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Testing telediagnostic right upper quadrant abdominal ultrasound in Peru: A new horizon in expanding access to imaging in rural and underserved areas

  • Thomas J. Marini,

    Roles Conceptualization, Data curation, Formal analysis, Investigation, Methodology, Project administration, Supervision, Validation, Writing – original draft, Writing – review & editing

    Affiliation Department of Imaging Sciences, University of Rochester Medical Center, Rochester, New York, United States of America

  • Daniel C. Oppenheimer,

    Roles Conceptualization, Formal analysis, Investigation, Methodology, Writing – original draft, Writing – review & editing

    Affiliation Department of Imaging Sciences, University of Rochester Medical Center, Rochester, New York, United States of America

  • Timothy M. Baran,

    Roles Data curation, Formal analysis, Methodology, Validation, Writing – original draft, Writing – review & editing

    Affiliation Department of Imaging Sciences, University of Rochester Medical Center, Rochester, New York, United States of America

  • Deborah J. Rubens,

    Roles Conceptualization, Data curation, Formal analysis, Methodology, Supervision, Writing – original draft, Writing – review & editing

    Affiliation Department of Imaging Sciences, University of Rochester Medical Center, Rochester, New York, United States of America

  • Ann Dozier,

    Roles Conceptualization, Investigation, Methodology, Validation, Writing – original draft, Writing – review & editing

    Affiliation Department of Public Health, University of Rochester Medical Center, Rochester, New York, United States of America

  • Brian Garra,

    Roles Conceptualization, Investigation, Methodology, Validation, Writing – original draft, Writing – review & editing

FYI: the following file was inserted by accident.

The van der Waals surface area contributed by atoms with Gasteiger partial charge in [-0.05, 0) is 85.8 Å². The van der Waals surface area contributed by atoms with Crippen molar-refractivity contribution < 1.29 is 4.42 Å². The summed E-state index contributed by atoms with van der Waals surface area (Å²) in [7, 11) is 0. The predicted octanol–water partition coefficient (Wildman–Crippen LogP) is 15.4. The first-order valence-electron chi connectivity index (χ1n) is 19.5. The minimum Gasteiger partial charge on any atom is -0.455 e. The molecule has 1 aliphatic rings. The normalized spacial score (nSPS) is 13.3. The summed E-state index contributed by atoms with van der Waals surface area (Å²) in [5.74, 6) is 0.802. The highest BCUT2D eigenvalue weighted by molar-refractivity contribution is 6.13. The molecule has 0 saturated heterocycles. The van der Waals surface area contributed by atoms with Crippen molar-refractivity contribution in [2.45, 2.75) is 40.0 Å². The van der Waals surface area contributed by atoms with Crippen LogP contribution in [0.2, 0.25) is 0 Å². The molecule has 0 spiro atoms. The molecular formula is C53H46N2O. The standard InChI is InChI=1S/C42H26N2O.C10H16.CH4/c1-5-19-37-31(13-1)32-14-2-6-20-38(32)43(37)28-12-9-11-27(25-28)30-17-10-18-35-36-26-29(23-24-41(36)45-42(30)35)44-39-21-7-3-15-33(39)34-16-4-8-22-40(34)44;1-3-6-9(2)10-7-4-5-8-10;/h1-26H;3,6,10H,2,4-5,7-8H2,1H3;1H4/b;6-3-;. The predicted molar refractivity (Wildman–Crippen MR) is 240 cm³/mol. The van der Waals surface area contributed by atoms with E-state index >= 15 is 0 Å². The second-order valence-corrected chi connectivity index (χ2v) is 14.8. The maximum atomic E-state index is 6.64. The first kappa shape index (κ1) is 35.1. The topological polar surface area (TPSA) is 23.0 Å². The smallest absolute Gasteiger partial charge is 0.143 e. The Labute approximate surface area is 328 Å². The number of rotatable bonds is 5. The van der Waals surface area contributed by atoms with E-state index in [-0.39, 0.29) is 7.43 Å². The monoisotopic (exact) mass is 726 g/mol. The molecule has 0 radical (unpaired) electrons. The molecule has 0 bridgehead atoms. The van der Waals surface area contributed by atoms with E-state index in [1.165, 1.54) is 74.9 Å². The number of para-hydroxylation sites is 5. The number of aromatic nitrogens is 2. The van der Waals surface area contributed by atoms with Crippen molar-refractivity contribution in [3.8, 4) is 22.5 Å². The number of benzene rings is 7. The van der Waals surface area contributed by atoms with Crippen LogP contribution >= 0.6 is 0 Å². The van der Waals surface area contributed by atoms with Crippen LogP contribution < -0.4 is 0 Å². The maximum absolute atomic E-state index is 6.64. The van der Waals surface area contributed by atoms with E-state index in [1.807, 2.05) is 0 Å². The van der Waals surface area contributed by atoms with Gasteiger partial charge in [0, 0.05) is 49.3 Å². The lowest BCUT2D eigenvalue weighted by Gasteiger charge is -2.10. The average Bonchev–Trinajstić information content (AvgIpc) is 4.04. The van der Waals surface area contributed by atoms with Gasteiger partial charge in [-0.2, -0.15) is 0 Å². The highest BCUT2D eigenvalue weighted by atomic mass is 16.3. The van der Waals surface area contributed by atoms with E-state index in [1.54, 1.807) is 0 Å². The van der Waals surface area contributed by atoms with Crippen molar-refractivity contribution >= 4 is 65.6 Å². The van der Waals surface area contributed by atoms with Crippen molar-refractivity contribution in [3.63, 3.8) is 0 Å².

Affiliation Medical Imaging Ministries of the Americas, Clermont, Florida, United States of America

  • Miguel S. Egoavil,

    Roles Data curation, Formal analysis, Investigation, Resources

    Affiliation Medical Innovation and Technology, San Isidro, Lima, Peru

  • Rosemary A. Quinn,

    Roles Data curation, Formal analysis, Investigation, Methodology, Writing – original draft, Writing – review & editing

    Affiliation Department of Imaging Sciences, University of Rochester Medical Center, Rochester, New York, United States of America

  • Jonah Kan,

    Roles Formal analysis, Investigation, Methodology, Validation, Writing – original draft, Writing – review & editing

    Affiliation Department of Imaging Sciences, University of Rochester Medical Center, Rochester, New York, United States of America

  • Rafael L. Ortega,

    Roles Data curation, Formal analysis, Investigation, Methodology, Validation, Writing – original draft, Writing – review & editing

    Affiliation Department of Imaging Sciences, University of Rochester Medical Center, Rochester, New York, United States of America

  • Yu T. Zhao,

    Roles Data curation, Formal analysis, Investigation, Methodology, Writing – original draft, Writing – review & editing

    Affiliation Department of Imaging Sciences, University of Rochester Medical Center, Rochester, New York, United States of America

  • Lorena Tamayo,

    Roles Data curation, Investigation, Resources, Validation